Sunday, October 11, 2009

Signe Wilkinson, Fatherlessness, and Schools

Signe Wilkinson (born in 1959 in Texas) is an editorial cartoonist best known for her work at The Washington Post and the Philadelphia Daily News. She was the first female cartoonist to win the Pulitzer Prize in 1992. She was served as president of the Association of American Editorial Cartoonists from 1994-1995.

In one of her cartoons, published last September 29th (, on which she depicts a classroom where every student chair has been labeled with one of the causes of American school system failure, and the most prominent has been labeled with the word “Dadless”. The fact that such a mainstream voice points out fatherlessness as one of the factors of the current school system debacle (right now, the US schools’ performance compares to those of third world countries) is an achievement in itself, but that that voice points in as the most relevant, is a true accomplishment.

We teachers know (I was an elementary school teacher for nineteen years) that schools are microcosms of the communities and societies where they stand. It is true that fatherlessness is one of the main social sources of student failure at schools, it is also true that fatherlessness is one of the sources of failure in life for so many children who have been risen without their fathers.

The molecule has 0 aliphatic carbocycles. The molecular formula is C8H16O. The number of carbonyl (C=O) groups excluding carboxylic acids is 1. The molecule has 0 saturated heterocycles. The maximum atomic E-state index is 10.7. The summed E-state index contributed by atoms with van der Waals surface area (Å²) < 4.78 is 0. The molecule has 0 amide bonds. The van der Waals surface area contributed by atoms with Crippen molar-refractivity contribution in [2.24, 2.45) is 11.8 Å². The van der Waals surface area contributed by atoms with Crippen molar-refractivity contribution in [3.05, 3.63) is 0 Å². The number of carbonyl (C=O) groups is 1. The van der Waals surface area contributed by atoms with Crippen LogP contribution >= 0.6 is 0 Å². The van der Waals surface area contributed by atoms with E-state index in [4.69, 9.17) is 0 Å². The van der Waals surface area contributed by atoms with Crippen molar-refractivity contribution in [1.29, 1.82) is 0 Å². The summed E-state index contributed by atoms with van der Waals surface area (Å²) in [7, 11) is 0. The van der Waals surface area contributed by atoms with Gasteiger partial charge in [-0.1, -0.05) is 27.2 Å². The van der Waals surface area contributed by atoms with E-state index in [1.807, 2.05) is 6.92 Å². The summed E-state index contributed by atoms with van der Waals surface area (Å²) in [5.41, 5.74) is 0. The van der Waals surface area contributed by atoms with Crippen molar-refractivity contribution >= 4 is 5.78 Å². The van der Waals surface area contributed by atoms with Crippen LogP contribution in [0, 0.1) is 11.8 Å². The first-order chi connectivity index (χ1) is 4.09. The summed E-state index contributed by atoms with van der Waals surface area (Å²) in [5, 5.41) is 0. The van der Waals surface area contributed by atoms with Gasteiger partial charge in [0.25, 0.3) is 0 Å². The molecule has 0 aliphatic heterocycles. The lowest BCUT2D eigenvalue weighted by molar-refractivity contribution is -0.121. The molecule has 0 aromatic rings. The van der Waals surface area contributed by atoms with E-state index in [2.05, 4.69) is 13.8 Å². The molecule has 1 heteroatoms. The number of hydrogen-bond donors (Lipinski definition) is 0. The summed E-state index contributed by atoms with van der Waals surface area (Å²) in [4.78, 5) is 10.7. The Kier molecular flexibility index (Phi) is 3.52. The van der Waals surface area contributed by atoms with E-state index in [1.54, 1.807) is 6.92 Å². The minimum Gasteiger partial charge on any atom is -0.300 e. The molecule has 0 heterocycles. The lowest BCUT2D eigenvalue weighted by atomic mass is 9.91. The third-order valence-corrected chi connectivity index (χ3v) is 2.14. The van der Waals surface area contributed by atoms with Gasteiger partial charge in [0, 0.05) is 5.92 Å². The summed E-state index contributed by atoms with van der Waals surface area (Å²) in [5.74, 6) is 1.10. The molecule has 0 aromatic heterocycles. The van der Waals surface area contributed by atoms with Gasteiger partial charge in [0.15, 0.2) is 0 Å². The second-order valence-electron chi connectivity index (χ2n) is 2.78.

Very recently, the Sundance Channel aired a five episodes series titled “Brick City,” on the current struggle to revitalize the once extremely vital, now extremely violent city of Newark. In one of the most telling scenes, a teacher, in a classroom full of high school boys, asked them to raise their hand if they had little or no contact with their fathers; the vast majority raised their hands.

There is an admonition in this: If we want our societies to fail, the only thing that we have to do is to remove fathers from the lives of their children. But if what we want is give our world a chance to succeed and survive, let us allow that fathers to be an integral part of the lives of their children.

We, the believers in joint custody, have already chosen what we want.

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